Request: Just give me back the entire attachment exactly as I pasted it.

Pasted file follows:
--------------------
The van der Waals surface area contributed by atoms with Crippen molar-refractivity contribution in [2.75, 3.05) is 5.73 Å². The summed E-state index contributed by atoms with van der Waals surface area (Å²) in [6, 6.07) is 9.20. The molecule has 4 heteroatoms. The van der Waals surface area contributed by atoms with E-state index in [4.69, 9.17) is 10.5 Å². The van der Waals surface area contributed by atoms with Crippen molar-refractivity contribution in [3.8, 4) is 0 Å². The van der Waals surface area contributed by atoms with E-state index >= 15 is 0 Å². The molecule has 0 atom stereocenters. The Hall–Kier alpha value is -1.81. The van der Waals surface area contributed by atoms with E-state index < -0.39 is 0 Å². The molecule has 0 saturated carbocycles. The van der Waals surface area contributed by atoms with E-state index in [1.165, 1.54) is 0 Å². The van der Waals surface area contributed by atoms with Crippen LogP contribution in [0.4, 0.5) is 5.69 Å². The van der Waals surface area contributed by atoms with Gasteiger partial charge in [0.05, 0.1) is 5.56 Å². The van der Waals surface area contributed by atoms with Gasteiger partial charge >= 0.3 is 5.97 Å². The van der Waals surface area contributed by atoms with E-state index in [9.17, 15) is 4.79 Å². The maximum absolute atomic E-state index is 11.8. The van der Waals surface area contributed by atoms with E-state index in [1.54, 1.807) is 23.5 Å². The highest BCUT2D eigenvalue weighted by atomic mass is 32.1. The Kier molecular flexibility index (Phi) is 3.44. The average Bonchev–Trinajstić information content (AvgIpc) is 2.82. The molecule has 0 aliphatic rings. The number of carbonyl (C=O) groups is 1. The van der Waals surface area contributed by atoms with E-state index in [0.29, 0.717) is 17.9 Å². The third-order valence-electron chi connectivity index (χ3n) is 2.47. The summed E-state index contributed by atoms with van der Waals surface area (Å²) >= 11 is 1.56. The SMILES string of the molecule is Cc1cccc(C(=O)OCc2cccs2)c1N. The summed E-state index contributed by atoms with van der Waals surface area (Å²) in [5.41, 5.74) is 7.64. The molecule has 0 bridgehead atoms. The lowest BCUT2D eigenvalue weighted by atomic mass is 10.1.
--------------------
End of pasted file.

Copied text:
The van der Waals surface area contributed by atoms with Crippen molar-refractivity contribution in [2.75, 3.05) is 5.73 Å². The summed E-state index contributed by atoms with van der Waals surface area (Å²) in [6, 6.07) is 9.20. The molecule has 4 heteroatoms. The van der Waals surface area contributed by atoms with E-state index in [4.69, 9.17) is 10.5 Å². The van der Waals surface area contributed by atoms with Crippen molar-refractivity contribution in [3.8, 4) is 0 Å². The van der Waals surface area contributed by atoms with E-state index >= 15 is 0 Å². The molecule has 0 atom stereocenters. The Hall–Kier alpha value is -1.81. The van der Waals surface area contributed by atoms with E-state index < -0.39 is 0 Å². The molecule has 0 saturated carbocycles. The van der Waals surface area contributed by atoms with E-state index in [1.165, 1.54) is 0 Å². The van der Waals surface area contributed by atoms with Crippen LogP contribution in [0.4, 0.5) is 5.69 Å². The van der Waals surface area contributed by atoms with Gasteiger partial charge in [0.05, 0.1) is 5.56 Å². The van der Waals surface area contributed by atoms with Gasteiger partial charge >= 0.3 is 5.97 Å². The van der Waals surface area contributed by atoms with E-state index in [9.17, 15) is 4.79 Å². The maximum absolute atomic E-state index is 11.8. The van der Waals surface area contributed by atoms with E-state index in [1.54, 1.807) is 23.5 Å². The highest BCUT2D eigenvalue weighted by atomic mass is 32.1. The Kier molecular flexibility index (Phi) is 3.44. The average Bonchev–Trinajstić information content (AvgIpc) is 2.82. The molecule has 0 aliphatic rings. The number of carbonyl (C=O) groups is 1. The van der Waals surface area contributed by atoms with E-state index in [0.29, 0.717) is 17.9 Å². The third-order valence-electron chi connectivity index (χ3n) is 2.47. The summed E-state index contributed by atoms with van der Waals surface area (Å²) >= 11 is 1.56. The SMILES string of the molecule is Cc1cccc(C(=O)OCc2cccs2)c1N. The summed E-state index contributed by atoms with van der Waals surface area (Å²) in [5.41, 5.74) is 7.64. The molecule has 0 bridgehead atoms. The lowest BCUT2D eigenvalue weighted by atomic mass is 10.1.